- Don’t wash your eggs. Washing eggs removes its natural protective layer, allowing air to permeate the shell. If you’re in a country where egg shells are washed before going onto the shelves, substitute the layer with fat, bacon grease or coconut oil. It’ll last longer outside the fridge.
- If you’re boiling your eggs pre-hike, start with cold water. In that way you will preserve the protective layer.
- Try Guinea Hen eggs! Our hiking friends on various social media platforms explain that these egg shells are triple times thicker than normal chicken eggs and with richer taste.
- Make sure you get all the air out of your Zip-lock bags or it might pop inside your pack.
- Choose bottles with a wide mouth for easier access.
- If you’re padding up bottles and containers, use dehydrated rice or salt water.
- Refrigerated eggs have a shorter shelf life than fresh eggs – go fresh when possible.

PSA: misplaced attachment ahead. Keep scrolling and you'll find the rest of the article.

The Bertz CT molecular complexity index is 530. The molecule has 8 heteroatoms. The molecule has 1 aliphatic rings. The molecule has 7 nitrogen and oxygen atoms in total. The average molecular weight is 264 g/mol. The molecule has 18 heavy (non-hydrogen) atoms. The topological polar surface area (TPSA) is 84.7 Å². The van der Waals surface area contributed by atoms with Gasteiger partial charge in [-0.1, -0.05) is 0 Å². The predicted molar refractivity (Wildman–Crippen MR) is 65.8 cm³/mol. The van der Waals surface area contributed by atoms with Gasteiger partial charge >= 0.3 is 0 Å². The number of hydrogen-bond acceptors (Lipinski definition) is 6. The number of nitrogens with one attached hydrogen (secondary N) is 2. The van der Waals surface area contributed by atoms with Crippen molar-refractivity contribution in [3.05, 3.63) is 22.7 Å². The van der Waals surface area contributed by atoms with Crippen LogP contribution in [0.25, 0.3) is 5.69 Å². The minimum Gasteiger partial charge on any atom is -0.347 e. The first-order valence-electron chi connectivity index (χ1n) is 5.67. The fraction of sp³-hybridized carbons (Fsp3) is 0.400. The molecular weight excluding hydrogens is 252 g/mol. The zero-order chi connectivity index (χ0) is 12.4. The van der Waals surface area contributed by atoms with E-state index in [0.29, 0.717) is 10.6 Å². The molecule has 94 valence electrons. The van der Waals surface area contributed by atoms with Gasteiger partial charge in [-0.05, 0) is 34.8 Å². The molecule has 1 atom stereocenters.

Now let’s jump to the yummy part.
3 Tasty Trail-friendly Recipes For Egg Lovers
Here are three delicious eggs recipes that are trail-friendly!
#1 French Toast
For a yield of 4 servings/8 toasts you need:
- 5 dehydrated powdered eggs
- 8 pieces of bread
- 3 tablespoons of cooking oil
- A generous swipe of butter
- ½ cup of maple syrup (optional)
Rehydrate your Zip-lock bag eggs directly using 5 tablespoons of water. Make sure it’s evenly rehydrated.
Add more water if needed. Dip toast into your egg mixture and fry on a skillet over medium-high heat.
Make sure you coat the skillet with oil. Once browned, remove and eat with butter and syrup.
#2 Brekkie Scramble
In just 15 minutes, enjoy a nutritious breakfast! You’ll need:
- ¾ cup of dehydrated eggs/raw egg mixture
- ½ cup of chopped peppers
- ½ cup of dehydrated spinach
- ½ teaspoon of garlic powder